Susan Stuckey told Prairie Village police to shoot her. Records show she didn't have to wait very long. 

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While Stuckey directed a line of profanities at Micheel, officer Adam Taylor — who was planning to take crisis-negotiation training — tried to strike up a conversation with her. He told her that he was there to help her, and he offered her cigarettes and coffee, according to a written transcript of police-radio traffic that day. He brought up the upcoming Royals home opener, and the birds Stuckey kept in her apartment.

Early in the conversation, Stuckey said, "I want you to kill me." She later gave police her mother's phone number. An officer told Stuckey that they had been unable to reach Stewart.

Stewart says she didn't hear from police that morning.

Otherwise, the transcript shows that Stuckey remained largely uncommunicative. What comments she made were, for the most part, unintelligible.

The patrol-car recording of the conversation starts at 7:07 a.m. and lasts until 9:10 a.m., about a half-hour before the shooting. The transcript indicates no clear threat by Stuckey that she planned to start a fire, and it shows no reaction by Taylor to suggest that she had made such a threat.

Taylor testified in his deposition that she made threats about using an iron and a stove to set the apartment on fire, but those came toward the end of the two hours he spent talking to her.

Micheel said in his deposition, when asked whether Stuckey had made threats to burn down Kenilworth: "Not that I specifically recall, no."

But Roberson, who was in charge of the Critical Incident Response Team (CIRT), said Lovett told him that Stuckey was agitated, threatening herself and officers, and threatening to burn the apartment down.

"[E]n route, that's why he [Lovett] was a little hurried, because she said, you know, 'I'll burn down the place,' " Roberson said in an interview with an OISIT investigator. "I said, 'Well, she's, you know, if she's gonna do it, she'd already done it. So have the fire department stand by in case you see something, but I think it's a threat at this point.' "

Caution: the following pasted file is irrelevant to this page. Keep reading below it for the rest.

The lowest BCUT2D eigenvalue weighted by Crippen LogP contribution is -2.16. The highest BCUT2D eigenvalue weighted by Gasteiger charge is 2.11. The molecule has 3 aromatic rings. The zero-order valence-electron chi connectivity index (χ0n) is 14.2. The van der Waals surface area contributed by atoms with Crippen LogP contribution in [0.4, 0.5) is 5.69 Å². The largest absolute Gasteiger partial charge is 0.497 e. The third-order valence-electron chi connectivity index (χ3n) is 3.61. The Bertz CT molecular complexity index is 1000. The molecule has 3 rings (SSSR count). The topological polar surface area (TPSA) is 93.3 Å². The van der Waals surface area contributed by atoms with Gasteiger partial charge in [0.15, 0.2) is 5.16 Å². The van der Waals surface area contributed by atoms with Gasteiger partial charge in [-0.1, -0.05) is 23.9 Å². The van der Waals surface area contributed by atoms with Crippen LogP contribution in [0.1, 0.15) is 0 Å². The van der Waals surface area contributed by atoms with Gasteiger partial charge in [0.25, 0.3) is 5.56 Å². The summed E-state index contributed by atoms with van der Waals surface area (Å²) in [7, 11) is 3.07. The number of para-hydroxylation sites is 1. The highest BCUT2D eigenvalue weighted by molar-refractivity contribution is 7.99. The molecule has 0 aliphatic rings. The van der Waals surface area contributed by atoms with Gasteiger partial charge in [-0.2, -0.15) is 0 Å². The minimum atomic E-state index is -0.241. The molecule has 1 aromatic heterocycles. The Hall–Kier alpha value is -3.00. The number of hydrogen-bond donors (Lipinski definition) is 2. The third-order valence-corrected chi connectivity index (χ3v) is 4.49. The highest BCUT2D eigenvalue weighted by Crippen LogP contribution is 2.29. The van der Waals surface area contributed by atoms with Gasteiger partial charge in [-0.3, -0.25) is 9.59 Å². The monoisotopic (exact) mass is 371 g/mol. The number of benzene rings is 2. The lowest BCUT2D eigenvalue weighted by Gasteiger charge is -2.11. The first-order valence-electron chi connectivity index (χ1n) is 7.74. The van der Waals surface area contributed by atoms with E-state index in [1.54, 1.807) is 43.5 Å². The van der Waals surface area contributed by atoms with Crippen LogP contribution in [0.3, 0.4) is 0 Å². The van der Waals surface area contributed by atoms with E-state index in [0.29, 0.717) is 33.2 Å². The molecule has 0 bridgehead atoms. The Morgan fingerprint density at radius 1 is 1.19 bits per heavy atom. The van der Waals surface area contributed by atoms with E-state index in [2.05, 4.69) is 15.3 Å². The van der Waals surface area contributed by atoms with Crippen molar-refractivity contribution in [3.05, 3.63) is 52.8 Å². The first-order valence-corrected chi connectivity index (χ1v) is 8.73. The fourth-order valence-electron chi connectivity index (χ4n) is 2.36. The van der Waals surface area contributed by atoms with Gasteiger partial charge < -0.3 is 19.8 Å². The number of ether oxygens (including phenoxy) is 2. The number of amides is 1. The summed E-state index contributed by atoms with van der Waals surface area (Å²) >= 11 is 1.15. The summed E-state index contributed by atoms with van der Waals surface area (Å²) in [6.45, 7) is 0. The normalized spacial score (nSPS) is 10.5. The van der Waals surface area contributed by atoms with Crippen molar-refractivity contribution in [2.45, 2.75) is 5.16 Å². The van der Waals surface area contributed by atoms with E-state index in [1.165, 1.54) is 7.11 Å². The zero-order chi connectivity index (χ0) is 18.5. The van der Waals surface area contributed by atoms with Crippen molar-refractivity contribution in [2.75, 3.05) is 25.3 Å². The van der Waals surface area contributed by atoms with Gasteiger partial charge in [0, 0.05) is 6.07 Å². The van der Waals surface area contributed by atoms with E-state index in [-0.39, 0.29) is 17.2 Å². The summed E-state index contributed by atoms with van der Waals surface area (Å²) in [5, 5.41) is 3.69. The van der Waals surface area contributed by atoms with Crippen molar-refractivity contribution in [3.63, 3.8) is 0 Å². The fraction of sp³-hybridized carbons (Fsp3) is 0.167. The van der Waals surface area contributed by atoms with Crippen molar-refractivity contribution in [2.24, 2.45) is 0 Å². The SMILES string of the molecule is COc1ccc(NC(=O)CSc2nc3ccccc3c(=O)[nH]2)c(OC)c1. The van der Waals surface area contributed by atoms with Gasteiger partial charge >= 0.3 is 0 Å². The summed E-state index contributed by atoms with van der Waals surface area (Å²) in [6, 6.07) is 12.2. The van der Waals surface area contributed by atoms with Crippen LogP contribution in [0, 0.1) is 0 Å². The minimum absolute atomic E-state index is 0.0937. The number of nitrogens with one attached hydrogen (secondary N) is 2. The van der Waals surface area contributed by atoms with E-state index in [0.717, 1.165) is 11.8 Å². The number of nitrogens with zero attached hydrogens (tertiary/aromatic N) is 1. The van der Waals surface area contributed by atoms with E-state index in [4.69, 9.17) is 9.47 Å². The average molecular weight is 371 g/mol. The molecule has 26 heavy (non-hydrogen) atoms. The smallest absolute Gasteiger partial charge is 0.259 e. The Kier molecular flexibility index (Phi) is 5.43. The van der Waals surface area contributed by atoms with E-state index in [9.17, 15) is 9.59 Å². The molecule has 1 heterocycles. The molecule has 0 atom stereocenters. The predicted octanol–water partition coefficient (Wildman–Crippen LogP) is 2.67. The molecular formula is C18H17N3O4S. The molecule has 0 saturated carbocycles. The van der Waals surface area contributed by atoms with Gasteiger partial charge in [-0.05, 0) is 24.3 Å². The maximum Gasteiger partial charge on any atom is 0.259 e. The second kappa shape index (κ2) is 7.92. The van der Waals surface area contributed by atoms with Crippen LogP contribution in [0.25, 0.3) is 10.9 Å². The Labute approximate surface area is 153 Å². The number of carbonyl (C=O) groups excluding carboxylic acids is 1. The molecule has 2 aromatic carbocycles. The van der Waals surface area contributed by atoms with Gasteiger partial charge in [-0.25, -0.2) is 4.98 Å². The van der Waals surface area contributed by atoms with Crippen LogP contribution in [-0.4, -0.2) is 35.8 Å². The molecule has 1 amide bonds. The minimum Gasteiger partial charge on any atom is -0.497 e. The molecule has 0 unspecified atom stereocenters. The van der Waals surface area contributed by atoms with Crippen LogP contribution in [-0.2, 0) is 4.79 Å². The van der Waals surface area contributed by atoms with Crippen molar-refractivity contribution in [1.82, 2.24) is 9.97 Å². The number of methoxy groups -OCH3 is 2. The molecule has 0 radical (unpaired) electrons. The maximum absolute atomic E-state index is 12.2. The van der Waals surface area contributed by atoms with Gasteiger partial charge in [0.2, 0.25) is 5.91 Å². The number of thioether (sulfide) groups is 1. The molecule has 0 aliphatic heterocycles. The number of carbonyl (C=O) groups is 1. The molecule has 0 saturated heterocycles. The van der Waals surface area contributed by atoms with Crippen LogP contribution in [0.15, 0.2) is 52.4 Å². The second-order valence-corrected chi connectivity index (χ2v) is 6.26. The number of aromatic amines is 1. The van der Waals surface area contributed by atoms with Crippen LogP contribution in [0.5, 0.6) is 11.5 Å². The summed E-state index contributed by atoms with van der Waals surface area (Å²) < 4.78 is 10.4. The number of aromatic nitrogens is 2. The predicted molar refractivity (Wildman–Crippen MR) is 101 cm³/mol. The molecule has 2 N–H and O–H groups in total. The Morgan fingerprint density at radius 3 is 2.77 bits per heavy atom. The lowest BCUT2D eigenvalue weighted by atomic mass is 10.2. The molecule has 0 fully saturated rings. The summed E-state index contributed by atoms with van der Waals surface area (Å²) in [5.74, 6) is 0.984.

Roberson developed an operations plan with other members of the CIRT. They would split into two groups, with one covering the front door of Stuckey's apartment and the other her balcony.

They would set a deadline for Stuckey to come out peacefully. Short of that, they would enter through her front door, immobilize her against a wall using a shield, and have her taken in for commitment at KU Medical Center's psychiatric ward.

Lovett had decided that Taylor and Micheel, both untrained negotiators, could not get through to Stuckey. But two trained negotiators were on-site. One was Corp. Jason Kuder, whose role at the scene was shift supervisor. He did not participate in negotiations; in his deposition, he defended his approach:

Q: Is there a reason you were not involved in that, given your training within the department and that you're the only negotiator in the department at that time?

A: Right. Everything that I saw that was going on on scene, they had not developed any kind of dialog [sic] with her. And as a negotiator, there is no special training that I had that they didn't have that was going to magically make me make her talk to me.

Q: Was there anything preventing you from going up and engaging her?

A: Because I felt my responsibility as the shift supervisor superseded that, yes. Like I just expressed to you, the two of them were trying to get a dialog [sic] going with Ms. Stuckey and had not even begun to that — to do that. And they were doing everything that they could, doing it right, as I was back listening to them or getting updates on the radio or talking to them, as I said earlier, that they were doing everything they can.

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